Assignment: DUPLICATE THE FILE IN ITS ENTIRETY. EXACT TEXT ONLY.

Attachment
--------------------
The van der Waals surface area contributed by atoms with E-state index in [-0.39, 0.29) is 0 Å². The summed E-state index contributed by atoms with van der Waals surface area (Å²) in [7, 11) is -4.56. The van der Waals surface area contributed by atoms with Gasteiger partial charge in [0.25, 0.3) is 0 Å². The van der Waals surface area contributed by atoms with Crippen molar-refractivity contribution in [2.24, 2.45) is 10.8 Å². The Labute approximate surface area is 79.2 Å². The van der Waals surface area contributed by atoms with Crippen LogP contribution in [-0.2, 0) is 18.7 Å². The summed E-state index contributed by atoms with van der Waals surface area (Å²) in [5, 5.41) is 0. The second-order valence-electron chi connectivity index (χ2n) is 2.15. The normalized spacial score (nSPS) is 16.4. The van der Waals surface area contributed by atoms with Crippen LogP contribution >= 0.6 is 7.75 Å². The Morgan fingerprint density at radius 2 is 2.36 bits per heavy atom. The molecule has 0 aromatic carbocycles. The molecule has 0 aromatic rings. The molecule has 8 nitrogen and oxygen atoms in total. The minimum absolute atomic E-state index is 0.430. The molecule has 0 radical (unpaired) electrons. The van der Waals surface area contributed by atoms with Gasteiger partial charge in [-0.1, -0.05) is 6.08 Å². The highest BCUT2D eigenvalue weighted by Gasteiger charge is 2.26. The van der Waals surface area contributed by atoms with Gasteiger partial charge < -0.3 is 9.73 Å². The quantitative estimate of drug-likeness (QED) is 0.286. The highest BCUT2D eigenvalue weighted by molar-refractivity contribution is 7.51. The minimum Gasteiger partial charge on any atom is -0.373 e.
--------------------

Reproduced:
The van der Waals surface area contributed by atoms with E-state index in [-0.39, 0.29) is 0 Å². The summed E-state index contributed by atoms with van der Waals surface area (Å²) in [7, 11) is -4.56. The van der Waals surface area contributed by atoms with Gasteiger partial charge in [0.25, 0.3) is 0 Å². The van der Waals surface area contributed by atoms with Crippen molar-refractivity contribution in [2.24, 2.45) is 10.8 Å². The Labute approximate surface area is 79.2 Å². The van der Waals surface area contributed by atoms with Crippen LogP contribution in [-0.2, 0) is 18.7 Å². The summed E-state index contributed by atoms with van der Waals surface area (Å²) in [5, 5.41) is 0. The second-order valence-electron chi connectivity index (χ2n) is 2.15. The normalized spacial score (nSPS) is 16.4. The van der Waals surface area contributed by atoms with Crippen LogP contribution >= 0.6 is 7.75 Å². The Morgan fingerprint density at radius 2 is 2.36 bits per heavy atom. The molecule has 0 aromatic carbocycles. The molecule has 0 aromatic rings. The molecule has 8 nitrogen and oxygen atoms in total. The minimum absolute atomic E-state index is 0.430. The molecule has 0 radical (unpaired) electrons. The van der Waals surface area contributed by atoms with Gasteiger partial charge in [-0.1, -0.05) is 6.08 Å². The highest BCUT2D eigenvalue weighted by Gasteiger charge is 2.26. The van der Waals surface area contributed by atoms with Gasteiger partial charge < -0.3 is 9.73 Å². The quantitative estimate of drug-likeness (QED) is 0.286. The highest BCUT2D eigenvalue weighted by molar-refractivity contribution is 7.51. The minimum Gasteiger partial charge on any atom is -0.373 e.